**This is not an answer but an alternative.**

Naming your range is the way to go as Shiin suggested but then if you have 500 cells then like I mentioned earlier, naming 500 cells and using them in your code can be very painful. The alternative is to use smart code. Let's take an example

Let's say you have a code like this

```
Sub Sample()
Range("B3").Value = Range("B200")
Range("B4").Value = Range("B201")
Range("B5").Value = Range("B201")
' And
' So On
' till
Range("B500").Value = Range("B697")
End Sub
```

The best way to write this code is like this

```
Sub Sample()
Dim i As Long
For i = 200 To 697
Range("B" & i - 197).Value = Range("B" & i)
Next i
End Sub
```

and say if you insert a line at say row 300 then simply break the above code in two parts

```
Sub Sample()
Dim i As Long
For i = 200 To 299
Range("B" & i - 197).Value = Range("B" & i)
Next i
For i = 301 To 698
Range("B" & i - 197).Value = Range("B" & i)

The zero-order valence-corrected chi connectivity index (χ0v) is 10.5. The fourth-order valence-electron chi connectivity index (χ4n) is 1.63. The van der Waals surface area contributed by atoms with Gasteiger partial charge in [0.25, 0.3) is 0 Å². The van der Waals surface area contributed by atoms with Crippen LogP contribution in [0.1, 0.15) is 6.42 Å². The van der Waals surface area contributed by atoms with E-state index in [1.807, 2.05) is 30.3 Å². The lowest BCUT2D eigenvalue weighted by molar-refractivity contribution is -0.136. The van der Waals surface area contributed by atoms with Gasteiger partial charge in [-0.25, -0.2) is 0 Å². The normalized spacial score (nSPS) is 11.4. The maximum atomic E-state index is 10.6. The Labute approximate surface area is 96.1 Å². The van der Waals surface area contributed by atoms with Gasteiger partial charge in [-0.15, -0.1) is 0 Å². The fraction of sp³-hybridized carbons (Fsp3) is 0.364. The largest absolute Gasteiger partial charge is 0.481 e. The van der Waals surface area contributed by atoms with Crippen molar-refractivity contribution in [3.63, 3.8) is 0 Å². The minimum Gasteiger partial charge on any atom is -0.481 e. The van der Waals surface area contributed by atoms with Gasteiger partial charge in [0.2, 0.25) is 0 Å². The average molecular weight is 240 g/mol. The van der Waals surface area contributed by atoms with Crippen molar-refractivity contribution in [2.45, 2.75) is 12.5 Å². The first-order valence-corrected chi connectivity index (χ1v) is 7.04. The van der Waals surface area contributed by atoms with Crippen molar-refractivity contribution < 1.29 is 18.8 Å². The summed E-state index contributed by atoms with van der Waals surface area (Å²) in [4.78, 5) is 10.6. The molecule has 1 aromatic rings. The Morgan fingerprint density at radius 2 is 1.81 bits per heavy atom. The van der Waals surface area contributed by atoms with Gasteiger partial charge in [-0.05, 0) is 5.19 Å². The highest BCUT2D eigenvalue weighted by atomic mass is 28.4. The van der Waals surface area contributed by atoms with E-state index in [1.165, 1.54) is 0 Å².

Next i
End Sub
```

So every time you insert a row, simply break the for loop into an extra part. This looks tedious but is much better than naming 500 cells and using them in your code.

**If you are planning to use the macro only once (i.e for 1 time use) then read ahead**.

If you are worried that when the user inserts the row then the cells are not updated then you can instead of assigning a value, assign a formula.

For example

```
Range("B3").Formula = "=B200"
```

This will put a formula `=B200`

in cell `B3`

. So next time when you insert a row so that the 200th row moves it's position, you will notice that the formula automatically gets updated in cell `B3`

HTH